It's the end of 2014.  2015 is staring us in the face.  And as we celebrate the ending of a trip around the sun and kick off yet another one, many of us are predicting what the new year will bring.  Sorry, you won't get that here.  My crystal ball never has worked all that well, so I don't see much value in sharing my woefully inaccurate predictions.

What I will share is my lone resolution for 2105 and some of the actions I'll be taking as a result, in the hopes that you'll find some value you can apply in your own endeavors.

The motto:  Less, But Better.  (Yes, I'm a fan of Dieter Rams).  The idea is to simplify, eliminating the obtrusive, while improving the end result.  Some thoughts on applying this idea.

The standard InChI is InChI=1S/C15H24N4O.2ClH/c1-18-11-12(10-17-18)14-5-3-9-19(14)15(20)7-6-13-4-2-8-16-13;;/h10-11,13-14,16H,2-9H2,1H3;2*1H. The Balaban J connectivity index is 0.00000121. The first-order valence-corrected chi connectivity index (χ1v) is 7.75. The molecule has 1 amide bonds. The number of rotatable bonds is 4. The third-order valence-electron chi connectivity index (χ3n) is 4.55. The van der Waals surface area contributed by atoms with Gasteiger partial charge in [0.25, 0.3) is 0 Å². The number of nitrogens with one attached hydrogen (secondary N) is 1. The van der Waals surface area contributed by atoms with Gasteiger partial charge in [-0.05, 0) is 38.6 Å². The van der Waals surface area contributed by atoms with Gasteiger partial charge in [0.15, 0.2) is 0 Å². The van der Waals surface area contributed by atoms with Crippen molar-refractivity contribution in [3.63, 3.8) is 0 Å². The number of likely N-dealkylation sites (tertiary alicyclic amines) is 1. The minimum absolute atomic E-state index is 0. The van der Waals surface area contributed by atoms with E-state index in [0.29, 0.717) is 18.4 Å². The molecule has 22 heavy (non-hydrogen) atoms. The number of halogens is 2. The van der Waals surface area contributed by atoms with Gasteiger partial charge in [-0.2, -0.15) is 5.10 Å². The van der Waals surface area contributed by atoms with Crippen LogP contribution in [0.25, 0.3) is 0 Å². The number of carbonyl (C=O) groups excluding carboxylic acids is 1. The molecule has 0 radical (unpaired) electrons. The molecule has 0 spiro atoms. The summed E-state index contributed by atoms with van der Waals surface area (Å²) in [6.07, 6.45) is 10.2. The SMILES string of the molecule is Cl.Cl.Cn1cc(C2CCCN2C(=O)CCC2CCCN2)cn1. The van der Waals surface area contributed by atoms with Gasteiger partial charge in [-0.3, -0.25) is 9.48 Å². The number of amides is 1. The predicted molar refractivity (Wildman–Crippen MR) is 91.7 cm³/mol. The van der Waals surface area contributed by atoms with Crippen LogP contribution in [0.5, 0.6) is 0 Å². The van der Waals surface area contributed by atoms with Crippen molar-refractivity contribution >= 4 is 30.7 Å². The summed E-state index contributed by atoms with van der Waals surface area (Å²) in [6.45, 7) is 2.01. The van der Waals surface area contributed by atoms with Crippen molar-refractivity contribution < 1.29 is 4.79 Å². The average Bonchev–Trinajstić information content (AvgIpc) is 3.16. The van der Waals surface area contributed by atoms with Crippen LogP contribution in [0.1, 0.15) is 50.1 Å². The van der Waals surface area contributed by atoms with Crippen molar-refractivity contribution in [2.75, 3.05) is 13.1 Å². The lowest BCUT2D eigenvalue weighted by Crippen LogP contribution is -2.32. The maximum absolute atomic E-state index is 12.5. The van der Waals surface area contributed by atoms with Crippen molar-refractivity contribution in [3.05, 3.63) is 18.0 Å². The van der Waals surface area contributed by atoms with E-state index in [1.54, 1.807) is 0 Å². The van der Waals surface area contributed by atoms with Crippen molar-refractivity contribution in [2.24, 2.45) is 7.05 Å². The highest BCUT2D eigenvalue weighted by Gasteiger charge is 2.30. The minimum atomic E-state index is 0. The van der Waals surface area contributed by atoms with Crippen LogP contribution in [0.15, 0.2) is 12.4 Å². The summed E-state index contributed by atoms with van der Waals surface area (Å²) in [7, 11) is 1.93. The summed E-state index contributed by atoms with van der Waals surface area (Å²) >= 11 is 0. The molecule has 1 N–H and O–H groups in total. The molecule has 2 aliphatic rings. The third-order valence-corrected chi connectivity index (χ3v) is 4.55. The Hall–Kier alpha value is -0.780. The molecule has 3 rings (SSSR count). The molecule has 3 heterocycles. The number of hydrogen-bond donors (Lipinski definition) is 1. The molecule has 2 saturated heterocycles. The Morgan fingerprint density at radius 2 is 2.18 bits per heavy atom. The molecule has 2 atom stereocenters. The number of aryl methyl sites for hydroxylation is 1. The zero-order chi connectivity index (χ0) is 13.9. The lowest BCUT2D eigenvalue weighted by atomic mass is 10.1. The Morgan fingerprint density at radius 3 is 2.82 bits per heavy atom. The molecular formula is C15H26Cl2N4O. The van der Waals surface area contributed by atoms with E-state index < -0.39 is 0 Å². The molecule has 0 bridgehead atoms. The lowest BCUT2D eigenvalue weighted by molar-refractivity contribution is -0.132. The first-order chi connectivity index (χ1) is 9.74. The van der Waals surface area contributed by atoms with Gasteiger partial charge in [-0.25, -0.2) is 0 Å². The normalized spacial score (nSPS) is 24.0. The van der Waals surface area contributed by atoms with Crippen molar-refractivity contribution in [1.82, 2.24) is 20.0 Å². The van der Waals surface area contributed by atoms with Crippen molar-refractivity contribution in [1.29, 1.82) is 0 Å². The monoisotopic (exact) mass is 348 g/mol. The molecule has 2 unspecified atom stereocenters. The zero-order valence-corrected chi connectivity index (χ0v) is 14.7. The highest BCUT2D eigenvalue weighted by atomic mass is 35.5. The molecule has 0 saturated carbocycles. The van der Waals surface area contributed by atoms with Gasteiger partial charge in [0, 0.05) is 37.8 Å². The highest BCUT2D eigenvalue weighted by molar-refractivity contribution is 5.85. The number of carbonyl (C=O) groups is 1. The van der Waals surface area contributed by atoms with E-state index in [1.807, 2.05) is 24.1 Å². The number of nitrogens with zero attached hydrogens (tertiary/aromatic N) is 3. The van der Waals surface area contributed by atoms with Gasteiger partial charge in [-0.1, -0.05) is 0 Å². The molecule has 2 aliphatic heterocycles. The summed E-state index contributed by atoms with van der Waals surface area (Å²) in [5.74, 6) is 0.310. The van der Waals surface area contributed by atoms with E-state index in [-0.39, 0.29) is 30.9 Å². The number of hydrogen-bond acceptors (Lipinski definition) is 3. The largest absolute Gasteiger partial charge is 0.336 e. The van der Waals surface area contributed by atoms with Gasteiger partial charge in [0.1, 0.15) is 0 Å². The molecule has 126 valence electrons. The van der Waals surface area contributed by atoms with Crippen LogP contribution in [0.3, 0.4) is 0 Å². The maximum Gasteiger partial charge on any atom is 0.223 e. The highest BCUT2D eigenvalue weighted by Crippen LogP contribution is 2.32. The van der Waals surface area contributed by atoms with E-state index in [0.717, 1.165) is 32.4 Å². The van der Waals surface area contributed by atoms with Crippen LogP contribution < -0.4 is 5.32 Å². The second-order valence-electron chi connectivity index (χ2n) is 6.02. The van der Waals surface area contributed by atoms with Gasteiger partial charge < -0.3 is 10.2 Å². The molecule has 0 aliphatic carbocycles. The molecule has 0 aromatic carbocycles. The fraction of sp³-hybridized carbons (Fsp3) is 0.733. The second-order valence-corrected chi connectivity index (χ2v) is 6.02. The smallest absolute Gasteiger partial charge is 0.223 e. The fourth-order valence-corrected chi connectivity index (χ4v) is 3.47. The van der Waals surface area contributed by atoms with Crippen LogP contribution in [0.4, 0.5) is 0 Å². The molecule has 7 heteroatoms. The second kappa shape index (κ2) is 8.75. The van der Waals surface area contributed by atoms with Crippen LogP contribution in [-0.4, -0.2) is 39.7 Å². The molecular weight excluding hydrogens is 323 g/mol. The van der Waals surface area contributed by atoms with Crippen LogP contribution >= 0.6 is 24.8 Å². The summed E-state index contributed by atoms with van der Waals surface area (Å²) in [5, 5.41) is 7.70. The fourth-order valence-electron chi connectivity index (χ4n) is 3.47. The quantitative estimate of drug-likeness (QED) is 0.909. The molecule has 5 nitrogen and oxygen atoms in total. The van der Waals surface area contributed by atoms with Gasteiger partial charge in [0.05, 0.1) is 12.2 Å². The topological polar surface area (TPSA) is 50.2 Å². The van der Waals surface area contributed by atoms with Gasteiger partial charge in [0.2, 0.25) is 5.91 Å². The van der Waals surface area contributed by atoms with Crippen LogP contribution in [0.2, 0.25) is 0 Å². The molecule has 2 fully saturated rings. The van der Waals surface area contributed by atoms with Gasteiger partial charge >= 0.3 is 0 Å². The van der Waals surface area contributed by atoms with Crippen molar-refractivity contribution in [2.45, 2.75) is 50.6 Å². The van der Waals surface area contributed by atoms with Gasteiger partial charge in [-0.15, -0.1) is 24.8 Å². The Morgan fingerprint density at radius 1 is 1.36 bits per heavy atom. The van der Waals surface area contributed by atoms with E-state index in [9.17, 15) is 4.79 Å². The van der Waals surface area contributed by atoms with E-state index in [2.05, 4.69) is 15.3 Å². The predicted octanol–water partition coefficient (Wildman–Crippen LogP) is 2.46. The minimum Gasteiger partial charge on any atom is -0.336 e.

• Experience Design:  Seems as though everyone is into the Experience Design game these days.  User Experience, Customer Experience, Student Experience ... it's a longer list than I'm able to quote here.  But I also see that many of these efforts miss the point.  Experience Design is not just about things look ... icons, colors, interface layouts. Experience design is about providing simple, elegant solutions to complex problems.  I'll be spending calories voicing this point in 2015, especially in terms of how it applies in the world of Oracle software.